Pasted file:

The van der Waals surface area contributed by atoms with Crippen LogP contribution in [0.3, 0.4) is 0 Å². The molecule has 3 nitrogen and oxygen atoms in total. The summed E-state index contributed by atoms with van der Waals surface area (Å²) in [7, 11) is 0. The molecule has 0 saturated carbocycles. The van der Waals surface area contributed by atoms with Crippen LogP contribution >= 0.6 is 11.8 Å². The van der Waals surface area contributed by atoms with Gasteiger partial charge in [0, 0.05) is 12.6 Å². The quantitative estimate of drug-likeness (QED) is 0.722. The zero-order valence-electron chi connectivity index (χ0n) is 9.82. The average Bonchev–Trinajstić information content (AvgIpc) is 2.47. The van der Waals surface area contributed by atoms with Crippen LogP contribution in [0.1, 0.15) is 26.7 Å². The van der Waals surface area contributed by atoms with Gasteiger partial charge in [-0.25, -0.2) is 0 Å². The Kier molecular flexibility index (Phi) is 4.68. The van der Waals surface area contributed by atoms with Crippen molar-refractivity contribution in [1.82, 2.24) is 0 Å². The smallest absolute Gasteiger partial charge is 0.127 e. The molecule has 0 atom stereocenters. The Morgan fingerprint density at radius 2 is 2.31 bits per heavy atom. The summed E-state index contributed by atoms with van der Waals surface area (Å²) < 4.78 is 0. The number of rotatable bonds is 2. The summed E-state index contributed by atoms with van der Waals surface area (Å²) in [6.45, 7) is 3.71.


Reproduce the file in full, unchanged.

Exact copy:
The van der Waals surface area contributed by atoms with Crippen LogP contribution in [0.3, 0.4) is 0 Å². The molecule has 3 nitrogen and oxygen atoms in total. The summed E-state index contributed by atoms with van der Waals surface area (Å²) in [7, 11) is 0. The molecule has 0 saturated carbocycles. The van der Waals surface area contributed by atoms with Crippen LogP contribution >= 0.6 is 11.8 Å². The van der Waals surface area contributed by atoms with Gasteiger partial charge in [0, 0.05) is 12.6 Å². The quantitative estimate of drug-likeness (QED) is 0.722. The zero-order valence-electron chi connectivity index (χ0n) is 9.82. The average Bonchev–Trinajstić information content (AvgIpc) is 2.47. The van der Waals surface area contributed by atoms with Crippen LogP contribution in [0.1, 0.15) is 26.7 Å². The van der Waals surface area contributed by atoms with Gasteiger partial charge in [-0.25, -0.2) is 0 Å². The Kier molecular flexibility index (Phi) is 4.68. The van der Waals surface area contributed by atoms with Crippen molar-refractivity contribution in [1.82, 2.24) is 0 Å². The smallest absolute Gasteiger partial charge is 0.127 e. The molecule has 0 atom stereocenters. The Morgan fingerprint density at radius 2 is 2.31 bits per heavy atom. The summed E-state index contributed by atoms with van der Waals surface area (Å²) < 4.78 is 0. The number of rotatable bonds is 2. The summed E-state index contributed by atoms with van der Waals surface area (Å²) in [6.45, 7) is 3.71.